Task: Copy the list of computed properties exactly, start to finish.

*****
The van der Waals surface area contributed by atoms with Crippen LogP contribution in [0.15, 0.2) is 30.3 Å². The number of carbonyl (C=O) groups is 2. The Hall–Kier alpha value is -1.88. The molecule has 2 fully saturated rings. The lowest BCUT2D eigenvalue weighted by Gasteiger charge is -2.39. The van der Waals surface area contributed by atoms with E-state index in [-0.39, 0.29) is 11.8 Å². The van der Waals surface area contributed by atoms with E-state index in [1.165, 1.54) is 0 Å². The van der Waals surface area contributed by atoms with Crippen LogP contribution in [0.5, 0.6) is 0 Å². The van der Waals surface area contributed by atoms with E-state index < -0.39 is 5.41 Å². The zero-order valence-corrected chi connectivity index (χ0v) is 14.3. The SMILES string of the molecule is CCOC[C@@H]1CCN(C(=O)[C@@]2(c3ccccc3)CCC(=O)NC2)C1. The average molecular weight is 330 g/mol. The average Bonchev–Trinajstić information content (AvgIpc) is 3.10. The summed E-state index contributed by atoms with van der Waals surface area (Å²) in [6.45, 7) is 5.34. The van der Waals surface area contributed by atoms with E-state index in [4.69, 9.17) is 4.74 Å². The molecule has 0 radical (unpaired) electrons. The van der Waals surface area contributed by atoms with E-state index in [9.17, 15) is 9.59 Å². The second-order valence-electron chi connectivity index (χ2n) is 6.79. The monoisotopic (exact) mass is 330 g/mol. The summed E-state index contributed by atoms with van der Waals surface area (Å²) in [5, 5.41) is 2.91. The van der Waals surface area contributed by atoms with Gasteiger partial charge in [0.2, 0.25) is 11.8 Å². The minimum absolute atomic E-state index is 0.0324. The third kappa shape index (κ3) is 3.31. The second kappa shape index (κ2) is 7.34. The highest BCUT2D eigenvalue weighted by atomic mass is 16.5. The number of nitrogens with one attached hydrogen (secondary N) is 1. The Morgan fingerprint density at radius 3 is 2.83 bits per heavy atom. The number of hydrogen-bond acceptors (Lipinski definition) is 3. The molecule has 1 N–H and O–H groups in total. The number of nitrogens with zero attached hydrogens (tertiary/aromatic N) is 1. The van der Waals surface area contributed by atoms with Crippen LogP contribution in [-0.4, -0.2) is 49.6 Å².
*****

The van der Waals surface area contributed by atoms with Crippen LogP contribution in [0.15, 0.2) is 30.3 Å². The number of carbonyl (C=O) groups is 2. The Hall–Kier alpha value is -1.88. The molecule has 2 fully saturated rings. The lowest BCUT2D eigenvalue weighted by Gasteiger charge is -2.39. The van der Waals surface area contributed by atoms with E-state index in [-0.39, 0.29) is 11.8 Å². The van der Waals surface area contributed by atoms with E-state index in [1.165, 1.54) is 0 Å². The van der Waals surface area contributed by atoms with Crippen LogP contribution in [0.5, 0.6) is 0 Å². The van der Waals surface area contributed by atoms with E-state index < -0.39 is 5.41 Å². The zero-order valence-corrected chi connectivity index (χ0v) is 14.3. The SMILES string of the molecule is CCOC[C@@H]1CCN(C(=O)[C@@]2(c3ccccc3)CCC(=O)NC2)C1. The average molecular weight is 330 g/mol. The average Bonchev–Trinajstić information content (AvgIpc) is 3.10. The summed E-state index contributed by atoms with van der Waals surface area (Å²) in [6.45, 7) is 5.34. The van der Waals surface area contributed by atoms with E-state index in [4.69, 9.17) is 4.74 Å². The molecule has 0 radical (unpaired) electrons. The van der Waals surface area contributed by atoms with E-state index in [9.17, 15) is 9.59 Å². The second-order valence-electron chi connectivity index (χ2n) is 6.79. The monoisotopic (exact) mass is 330 g/mol. The summed E-state index contributed by atoms with van der Waals surface area (Å²) in [5, 5.41) is 2.91. The van der Waals surface area contributed by atoms with Gasteiger partial charge in [0.2, 0.25) is 11.8 Å². The minimum absolute atomic E-state index is 0.0324. The third kappa shape index (κ3) is 3.31. The second kappa shape index (κ2) is 7.34. The highest BCUT2D eigenvalue weighted by atomic mass is 16.5. The number of nitrogens with one attached hydrogen (secondary N) is 1. The Morgan fingerprint density at radius 3 is 2.83 bits per heavy atom. The number of hydrogen-bond acceptors (Lipinski definition) is 3. The molecule has 1 N–H and O–H groups in total. The number of nitrogens with zero attached hydrogens (tertiary/aromatic N) is 1. The van der Waals surface area contributed by atoms with Crippen LogP contribution in [-0.4, -0.2) is 49.6 Å².